Over at Practical Tech Steven J. Vaughan-Nichols suggests that it may be time for a fork of KDE, mostly because he doesn’t believe that KDE 4.1 is heading in the right direction. It’s obviously an interesting and emotional topic as the comments will attest. I’ll quote a small portion of one of the comments. A writer who goes by burpnrun said, “I can understand the emotional investment that Asiego has in Kde4. But the article writer is correct: the desktop should not get in the way of the mainstream user’s productive needs, and that is what KDE4 does.”
First of all, the Asiego (sic) in question is Aaron Seigo, a KDE luminary if ever there was one. The article writer is Stephen J. Vaughan-Nichols, a luminary in his own right — of the tech-journalist variety. Now, Stephen may have said a lot more about KDE 4 in earlier postings but in this article, he points to one feature of one icon in one application. Not much to go on really. However, he does, indirectly, remind us of an important aspect of Linux and the world of FOSS (free and open source software).
When we talk about Linux and open source software, we invariably bring up the whole notion (and glory and burden) of choice. You can choose to run GNOME, or KDE (3.x or 4.x) or WindowMaker, or EvilWM, or whatever turns your crank. Or to put it another way, whatever helps you get your work done in a way that works best for you. Freedom is great! It’s also damned inconvenient because you have to take a stand. Both Stephen and Aaron must be commended for their willingness to take a stand. Freedom reigns and we move forward.
Like SJVN, I have run numerous distributions and desktop environments and I move from one to the other with little fuss. I am one with pretty much all of this stuff. I run GNOME from time to time, but I prefer KDE. Heck, I still log into WindowMaker from time to time and nothing beats IceWM on some of the older machines I find myself using from time to time. However, I am one of the people who find KDE 4.1 so incredibly useful and so much more tuned to the way I want to work, that these days, I find myself longing for my KDE 4.1 desktop whenever I run anything else.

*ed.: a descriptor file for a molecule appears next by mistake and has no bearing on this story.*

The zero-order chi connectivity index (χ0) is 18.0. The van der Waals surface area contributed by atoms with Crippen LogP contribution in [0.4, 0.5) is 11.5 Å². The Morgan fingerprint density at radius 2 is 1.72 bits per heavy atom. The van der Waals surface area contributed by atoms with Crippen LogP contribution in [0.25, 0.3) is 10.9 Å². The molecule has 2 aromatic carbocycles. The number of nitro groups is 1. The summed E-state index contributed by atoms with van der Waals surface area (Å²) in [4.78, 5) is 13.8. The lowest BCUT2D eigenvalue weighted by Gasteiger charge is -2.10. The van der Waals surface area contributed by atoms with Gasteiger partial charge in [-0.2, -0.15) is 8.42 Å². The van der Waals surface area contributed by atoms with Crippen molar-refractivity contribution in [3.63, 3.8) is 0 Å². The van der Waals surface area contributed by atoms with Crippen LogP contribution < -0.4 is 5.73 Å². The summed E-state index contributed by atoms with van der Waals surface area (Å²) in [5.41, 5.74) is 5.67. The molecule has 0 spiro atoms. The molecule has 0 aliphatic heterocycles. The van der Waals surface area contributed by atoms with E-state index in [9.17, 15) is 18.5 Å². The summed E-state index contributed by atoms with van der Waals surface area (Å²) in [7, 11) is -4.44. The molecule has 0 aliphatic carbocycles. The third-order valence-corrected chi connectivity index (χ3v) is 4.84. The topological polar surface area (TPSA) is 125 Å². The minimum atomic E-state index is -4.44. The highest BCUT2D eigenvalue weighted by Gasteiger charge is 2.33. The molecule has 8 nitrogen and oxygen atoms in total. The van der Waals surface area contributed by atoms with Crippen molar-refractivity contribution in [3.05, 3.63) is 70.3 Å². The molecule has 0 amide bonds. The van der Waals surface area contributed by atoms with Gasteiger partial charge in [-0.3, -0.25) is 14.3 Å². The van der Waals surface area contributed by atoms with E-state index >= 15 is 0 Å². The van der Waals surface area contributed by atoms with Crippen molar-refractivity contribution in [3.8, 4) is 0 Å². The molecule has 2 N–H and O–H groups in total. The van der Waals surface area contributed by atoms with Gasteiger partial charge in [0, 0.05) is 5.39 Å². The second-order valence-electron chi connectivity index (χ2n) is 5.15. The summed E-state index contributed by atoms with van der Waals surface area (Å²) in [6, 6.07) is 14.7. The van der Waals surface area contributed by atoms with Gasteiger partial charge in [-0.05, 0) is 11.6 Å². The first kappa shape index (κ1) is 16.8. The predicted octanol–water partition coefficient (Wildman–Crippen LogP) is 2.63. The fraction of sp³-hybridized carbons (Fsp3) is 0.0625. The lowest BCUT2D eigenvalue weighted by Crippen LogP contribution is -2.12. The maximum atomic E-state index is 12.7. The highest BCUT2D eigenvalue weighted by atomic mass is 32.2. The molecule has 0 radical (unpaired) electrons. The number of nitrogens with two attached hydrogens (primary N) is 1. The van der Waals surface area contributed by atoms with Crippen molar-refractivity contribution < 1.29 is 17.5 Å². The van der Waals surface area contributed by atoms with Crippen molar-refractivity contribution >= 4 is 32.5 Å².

KDE 4.1 is a bold move; a fresh and exciting rethinking of the desktop. And frankly, it is (in my opinion) more than time the desktop was rethought. I honestly believe that the most exciting, innovative, and promising shift in the desktop has to be KDE 4.X (complete with all the new and sometimes seemingly odd changes) and I want to follow that excitement. That’s part of the reason I went through my distro crisis of faith lately (I switched back to Mandriva, by the way).
All this discussion, and yes, criticism, is also good. Evolution doesn’t just move forwards. It moves sideways, tries things here and there, abandons a few, then continues its move forwards. A few years from now, when we look back at the evolution of the computer desktop, I’m sure we’ll be pointing to these discussions, and KDE 4, as part of that evolutionary process. Sitting here in July 2008, it’s not all perfect and rosy, but things are not only a changin’, they are a improvin’, too.
And yes, that is my opinion.